I’m starting to think about paintings differently these days. And even the plain old paint itself seems different too.

by Pamela Beck

I’m starting to think about paintings differently these days. And even the plain old paint itself seems different too. I’m talking about the messy, drippy, oil on a canvas deal; the rich squeeze out of the tube that ruins the painter’s clothing in a good kind of way; the choice of several paint colors that have to be mixed or not, thinned or thickened, and spread on some kind of palette to be retrieved by a paintbrush being held in the hand of an artist who, by choice, is focused only on the painting and not incorporating some kind of dance/digital/music performance around it. I’m talking about painting unplugged.

Because it’s becoming more common to have artistic collaborations, and often ones that employ some kind of technology, it almost feels charming that the only things that might accompany a painting are some drawings or sketches. Nowadays, with the hint of multidisciplinary art lingering in the air, when I look at a single painting hanging simply by itself, what often comes to mind is an image of the painter working alone in a studio. In other words, an awareness of the very absence of collaborators has become part of my experience in viewing a painting.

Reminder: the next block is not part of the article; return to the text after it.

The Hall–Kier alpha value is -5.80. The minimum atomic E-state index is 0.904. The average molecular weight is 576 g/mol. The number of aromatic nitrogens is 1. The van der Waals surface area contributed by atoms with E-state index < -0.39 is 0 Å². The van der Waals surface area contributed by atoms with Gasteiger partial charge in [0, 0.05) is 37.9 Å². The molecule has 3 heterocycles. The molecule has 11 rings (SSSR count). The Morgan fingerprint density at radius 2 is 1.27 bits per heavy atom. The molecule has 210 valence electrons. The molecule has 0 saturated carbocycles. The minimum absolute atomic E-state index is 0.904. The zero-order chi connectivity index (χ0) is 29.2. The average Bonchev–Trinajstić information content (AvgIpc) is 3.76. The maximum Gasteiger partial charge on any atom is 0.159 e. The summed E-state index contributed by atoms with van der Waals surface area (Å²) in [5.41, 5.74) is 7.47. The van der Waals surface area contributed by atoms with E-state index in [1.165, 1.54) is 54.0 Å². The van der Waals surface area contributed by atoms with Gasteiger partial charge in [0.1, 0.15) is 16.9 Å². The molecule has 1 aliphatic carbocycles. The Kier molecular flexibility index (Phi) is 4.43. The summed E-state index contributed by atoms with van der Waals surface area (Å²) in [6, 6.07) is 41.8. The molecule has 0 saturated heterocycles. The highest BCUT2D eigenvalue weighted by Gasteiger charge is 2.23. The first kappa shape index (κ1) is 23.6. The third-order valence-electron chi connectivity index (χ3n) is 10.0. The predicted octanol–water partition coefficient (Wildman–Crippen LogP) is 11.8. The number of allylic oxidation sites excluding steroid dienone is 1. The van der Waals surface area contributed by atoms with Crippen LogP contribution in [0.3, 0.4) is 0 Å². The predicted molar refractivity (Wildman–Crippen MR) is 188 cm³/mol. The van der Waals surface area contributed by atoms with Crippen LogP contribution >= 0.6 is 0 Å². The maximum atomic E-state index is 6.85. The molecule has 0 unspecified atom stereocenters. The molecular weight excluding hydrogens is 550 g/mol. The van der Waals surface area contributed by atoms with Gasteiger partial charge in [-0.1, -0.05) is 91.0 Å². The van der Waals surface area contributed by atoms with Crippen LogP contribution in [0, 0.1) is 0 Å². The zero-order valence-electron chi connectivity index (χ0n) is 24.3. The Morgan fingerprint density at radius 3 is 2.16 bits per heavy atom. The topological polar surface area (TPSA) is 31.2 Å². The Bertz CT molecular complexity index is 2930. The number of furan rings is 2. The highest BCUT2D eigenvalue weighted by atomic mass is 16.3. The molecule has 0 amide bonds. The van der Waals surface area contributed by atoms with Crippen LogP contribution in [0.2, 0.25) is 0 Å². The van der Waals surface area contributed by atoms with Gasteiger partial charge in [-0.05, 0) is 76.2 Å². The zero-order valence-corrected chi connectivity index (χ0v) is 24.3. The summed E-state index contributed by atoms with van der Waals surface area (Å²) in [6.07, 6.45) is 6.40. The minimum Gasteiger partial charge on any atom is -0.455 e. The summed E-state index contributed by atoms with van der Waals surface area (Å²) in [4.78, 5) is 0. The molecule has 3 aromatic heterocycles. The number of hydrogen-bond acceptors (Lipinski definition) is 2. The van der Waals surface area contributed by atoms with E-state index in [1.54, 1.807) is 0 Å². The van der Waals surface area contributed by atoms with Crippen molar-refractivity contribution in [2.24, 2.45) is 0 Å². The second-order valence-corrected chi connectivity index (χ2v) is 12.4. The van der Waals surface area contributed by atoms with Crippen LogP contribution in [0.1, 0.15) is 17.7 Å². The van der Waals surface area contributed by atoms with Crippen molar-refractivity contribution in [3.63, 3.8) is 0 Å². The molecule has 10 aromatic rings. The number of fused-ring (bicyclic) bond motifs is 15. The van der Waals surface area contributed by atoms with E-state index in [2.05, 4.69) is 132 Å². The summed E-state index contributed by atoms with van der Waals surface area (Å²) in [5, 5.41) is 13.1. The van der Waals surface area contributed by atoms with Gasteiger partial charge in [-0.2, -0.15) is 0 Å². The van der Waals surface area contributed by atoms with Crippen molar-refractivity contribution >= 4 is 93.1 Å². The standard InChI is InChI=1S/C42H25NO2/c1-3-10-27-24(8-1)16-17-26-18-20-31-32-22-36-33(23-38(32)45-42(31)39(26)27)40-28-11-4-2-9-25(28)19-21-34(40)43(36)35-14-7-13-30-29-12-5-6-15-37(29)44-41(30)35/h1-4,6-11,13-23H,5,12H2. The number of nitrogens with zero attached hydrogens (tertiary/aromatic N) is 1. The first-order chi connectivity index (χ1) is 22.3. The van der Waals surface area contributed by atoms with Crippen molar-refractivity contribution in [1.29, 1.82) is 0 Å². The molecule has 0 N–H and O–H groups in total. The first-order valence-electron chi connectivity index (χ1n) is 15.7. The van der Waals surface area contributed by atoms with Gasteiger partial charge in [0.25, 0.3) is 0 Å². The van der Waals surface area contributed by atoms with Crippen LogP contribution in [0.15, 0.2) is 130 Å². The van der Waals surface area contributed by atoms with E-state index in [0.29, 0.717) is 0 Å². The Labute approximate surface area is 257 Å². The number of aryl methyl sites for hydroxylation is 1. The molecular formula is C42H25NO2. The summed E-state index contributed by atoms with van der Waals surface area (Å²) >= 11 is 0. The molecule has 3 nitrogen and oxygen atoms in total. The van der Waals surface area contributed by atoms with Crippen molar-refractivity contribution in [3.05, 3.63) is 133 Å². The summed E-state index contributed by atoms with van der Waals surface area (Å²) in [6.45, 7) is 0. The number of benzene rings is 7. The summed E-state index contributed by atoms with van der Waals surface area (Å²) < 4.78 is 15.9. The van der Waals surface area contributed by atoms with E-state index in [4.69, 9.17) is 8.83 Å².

Robert Motherwell
Elegy to the Spanish Republic, 70, 1961
Robert Motherwell (American, 1915–1991)
Oil on canvas
69 x 114 in. (175.3 x 289.6 cm)
Anonymous Gift, 1965 (65.247)
© Dedalus Foundation, Inc./Licensed by VAGA, New York, NY

It’s not that I’m not a fan of performance art, digital art, film/video art, installations, collage, drawing, photography, printmaking, sculpture, mixed media, land art and more; because I am- and a big fan at that, of all the above, individually and together. It’s just that suddenly people who primarily like to paint are beginning to seem like an endangered species to me.

In comparison to the deluge of multisensory art experiences I’ve been a part of recently, looking at paintings has taken on more of a contemplative, slow-down-and-notice-me quality than before. A painter’s choice to work mainly with paint on canvas now seems more deliberate given all the options at the ready. As a result, a painting that is done just like it’s been done for years, suddenly stands out for having remained the same.